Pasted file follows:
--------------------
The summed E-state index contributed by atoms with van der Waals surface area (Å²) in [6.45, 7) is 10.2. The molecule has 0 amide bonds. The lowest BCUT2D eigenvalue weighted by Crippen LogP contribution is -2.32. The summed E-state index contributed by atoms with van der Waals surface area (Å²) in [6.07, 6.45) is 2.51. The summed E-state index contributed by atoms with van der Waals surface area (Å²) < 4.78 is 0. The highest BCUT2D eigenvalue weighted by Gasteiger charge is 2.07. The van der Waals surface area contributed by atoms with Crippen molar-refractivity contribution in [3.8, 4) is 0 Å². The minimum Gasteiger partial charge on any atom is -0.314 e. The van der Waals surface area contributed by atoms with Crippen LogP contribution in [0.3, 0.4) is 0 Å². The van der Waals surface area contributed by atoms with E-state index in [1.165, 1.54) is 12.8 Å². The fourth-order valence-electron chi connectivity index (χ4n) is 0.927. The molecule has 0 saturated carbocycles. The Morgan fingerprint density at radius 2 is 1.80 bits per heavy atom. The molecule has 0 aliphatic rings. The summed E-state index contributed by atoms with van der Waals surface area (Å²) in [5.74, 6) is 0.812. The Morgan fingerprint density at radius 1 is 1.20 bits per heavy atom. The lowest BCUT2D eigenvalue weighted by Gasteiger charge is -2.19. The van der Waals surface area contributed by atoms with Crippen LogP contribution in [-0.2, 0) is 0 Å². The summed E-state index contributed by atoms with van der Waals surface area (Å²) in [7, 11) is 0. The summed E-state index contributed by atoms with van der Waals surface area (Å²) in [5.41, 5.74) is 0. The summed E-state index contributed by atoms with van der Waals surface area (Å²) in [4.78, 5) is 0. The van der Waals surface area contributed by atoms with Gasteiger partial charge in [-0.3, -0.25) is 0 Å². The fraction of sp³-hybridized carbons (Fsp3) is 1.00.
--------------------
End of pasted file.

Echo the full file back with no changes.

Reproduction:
The summed E-state index contributed by atoms with van der Waals surface area (Å²) in [6.45, 7) is 10.2. The molecule has 0 amide bonds. The lowest BCUT2D eigenvalue weighted by Crippen LogP contribution is -2.32. The summed E-state index contributed by atoms with van der Waals surface area (Å²) in [6.07, 6.45) is 2.51. The summed E-state index contributed by atoms with van der Waals surface area (Å²) < 4.78 is 0. The highest BCUT2D eigenvalue weighted by Gasteiger charge is 2.07. The van der Waals surface area contributed by atoms with Crippen molar-refractivity contribution in [3.8, 4) is 0 Å². The minimum Gasteiger partial charge on any atom is -0.314 e. The van der Waals surface area contributed by atoms with Crippen LogP contribution in [0.3, 0.4) is 0 Å². The van der Waals surface area contributed by atoms with E-state index in [1.165, 1.54) is 12.8 Å². The fourth-order valence-electron chi connectivity index (χ4n) is 0.927. The molecule has 0 saturated carbocycles. The Morgan fingerprint density at radius 2 is 1.80 bits per heavy atom. The molecule has 0 aliphatic rings. The summed E-state index contributed by atoms with van der Waals surface area (Å²) in [5.74, 6) is 0.812. The Morgan fingerprint density at radius 1 is 1.20 bits per heavy atom. The lowest BCUT2D eigenvalue weighted by Gasteiger charge is -2.19. The van der Waals surface area contributed by atoms with Crippen LogP contribution in [-0.2, 0) is 0 Å². The summed E-state index contributed by atoms with van der Waals surface area (Å²) in [7, 11) is 0. The summed E-state index contributed by atoms with van der Waals surface area (Å²) in [5.41, 5.74) is 0. The summed E-state index contributed by atoms with van der Waals surface area (Å²) in [4.78, 5) is 0. The van der Waals surface area contributed by atoms with Gasteiger partial charge in [-0.3, -0.25) is 0 Å². The fraction of sp³-hybridized carbons (Fsp3) is 1.00.